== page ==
by David M. Reutter
In January 2019, a Missouri federal district court certified a class in a lawsuit alleging the state incarcerates thousands of people without providing due process before depriving them of their liberty interest during “sham” parole violation proceedings. The class could number up to 15,000.
PLN previously reported the bizarre conduct of then-Missouri parole board member Don Ruzicka and staff working with him, who kept score to see if they could get prisoners appearing at parole hearings to say ridiculous words such as “platypus” and “armadillo.” The class-action complaint cited to that conduct as part of the sham proceedings that Missouri parolees face. [See: PLN, June 2018, p.27].
The suit, filed by the MacArthur Justice Center (MJC), alleges the Missouri Department of Corrections (MDOC) and its Division of Probation and Parole have “developed fundamentally unfair and procedurally flawed parole revocation processes” that violate the class members’ rights based on U.S. Supreme Court precedent. It further claims that “parole officers issue and execute their own violation warrants, taking parolees into custody without sufficient cause or independent review, and then re-incarcerate them within the prison system.”
Some of the parole violations are based on technical issues, such as parolees traveling from Missouri to Kansas. In other cases, violations ensued from criminal charges that were later dismissed, but the parole board upheld the violations based solely on the arrest. It was noted that many parolees are not even certain of the terms of their supervision because their parole order is often in conflict with the Release Decision Form or additional directives issued by their parole officer.
Upon entry into the MDOC on a parole violation, prisoners receive forms that provide notice of the alleged violation which “are in many instances dense and incomprehensible.” Further, the forms fail to provide parolees with important information about their rights or what to expect at final revocation hearings.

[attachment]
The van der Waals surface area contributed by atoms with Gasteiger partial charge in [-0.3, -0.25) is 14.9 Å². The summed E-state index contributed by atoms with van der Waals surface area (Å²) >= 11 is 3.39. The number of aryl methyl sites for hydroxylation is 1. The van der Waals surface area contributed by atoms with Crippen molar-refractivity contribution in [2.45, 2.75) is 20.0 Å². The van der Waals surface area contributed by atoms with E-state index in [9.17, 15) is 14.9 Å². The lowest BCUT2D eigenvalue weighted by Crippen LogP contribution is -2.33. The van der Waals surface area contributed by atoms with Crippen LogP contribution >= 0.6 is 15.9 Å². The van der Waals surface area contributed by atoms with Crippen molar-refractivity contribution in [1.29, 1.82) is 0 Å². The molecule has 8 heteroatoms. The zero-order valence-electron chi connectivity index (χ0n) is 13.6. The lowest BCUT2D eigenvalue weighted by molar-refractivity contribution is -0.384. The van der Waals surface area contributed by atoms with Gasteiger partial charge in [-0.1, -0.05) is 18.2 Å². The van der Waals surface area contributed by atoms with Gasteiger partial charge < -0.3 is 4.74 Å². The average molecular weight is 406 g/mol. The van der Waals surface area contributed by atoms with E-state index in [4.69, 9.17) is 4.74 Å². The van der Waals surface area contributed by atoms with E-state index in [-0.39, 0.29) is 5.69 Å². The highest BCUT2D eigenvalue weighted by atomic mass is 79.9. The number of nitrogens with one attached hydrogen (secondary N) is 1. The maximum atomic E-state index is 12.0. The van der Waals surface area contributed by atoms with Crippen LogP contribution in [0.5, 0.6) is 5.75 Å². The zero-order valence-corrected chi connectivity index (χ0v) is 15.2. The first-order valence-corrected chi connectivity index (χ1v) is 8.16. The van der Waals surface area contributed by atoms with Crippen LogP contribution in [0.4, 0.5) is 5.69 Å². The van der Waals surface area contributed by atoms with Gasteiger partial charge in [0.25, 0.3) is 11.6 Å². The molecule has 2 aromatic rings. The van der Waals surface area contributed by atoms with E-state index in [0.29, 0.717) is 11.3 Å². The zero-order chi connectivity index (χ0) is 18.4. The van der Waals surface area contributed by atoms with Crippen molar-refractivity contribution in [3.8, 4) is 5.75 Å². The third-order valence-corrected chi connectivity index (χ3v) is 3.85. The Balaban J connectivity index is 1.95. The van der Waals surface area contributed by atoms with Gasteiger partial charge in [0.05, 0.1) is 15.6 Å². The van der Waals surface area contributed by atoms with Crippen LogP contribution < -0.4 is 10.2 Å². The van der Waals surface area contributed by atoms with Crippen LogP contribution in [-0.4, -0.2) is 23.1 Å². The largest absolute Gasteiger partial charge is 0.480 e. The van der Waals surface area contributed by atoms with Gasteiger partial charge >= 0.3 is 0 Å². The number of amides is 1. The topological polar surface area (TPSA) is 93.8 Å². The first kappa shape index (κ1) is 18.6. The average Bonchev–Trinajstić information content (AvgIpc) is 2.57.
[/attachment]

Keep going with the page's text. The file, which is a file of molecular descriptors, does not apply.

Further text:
Once in the system, “meaningful probable cause hearings or final hearings are almost never held.” Of 600 cases between March 20, 2017 and June 2, 2017, violation hearings were provided only six times. Waivers of such hearings were present in a handful of other cases. Where waivers do exist, parolees were often pressured to waive their right to a hearing or counsel. There is no provision for attorney representation other than for counsel to act as a witness, and no other witness can then be called.
When parole is revoked based on a new charge, the revocation order provides “no indication of what law was supposedly violated and based on what conduct.” There is also no information about the length of the parole “hit” or how an appeal may be filed.
The Missouri parole board considers about 6,000 revocation cases a year.
“Perhaps the most shocking aspect of the flawed parole revocation in Missouri is that these parolees are never told that they might have the right to an attorney, let alone provided with one,” said MJC lawyer Megan Crane.
“This ruling reflects the systematic failure of the problem in Missouri,” added Amy Breihan, director of MJC’s Missouri office. “This should be a wake-up call to MDOC and its Parole Board that they can no longer avoid its constitutional obligations to the citizens it supervises.” The case remains pending. See: Gasca v. Precythe, U.S.D.C. (W.D. Mo.), Case No. 2:17-cv-04149-SRB.
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Related legal case
Gasca v. Precythe
|Cite||U.S.D.C. (W.D. MO), Case No. 2:17-cv-04149-SRB|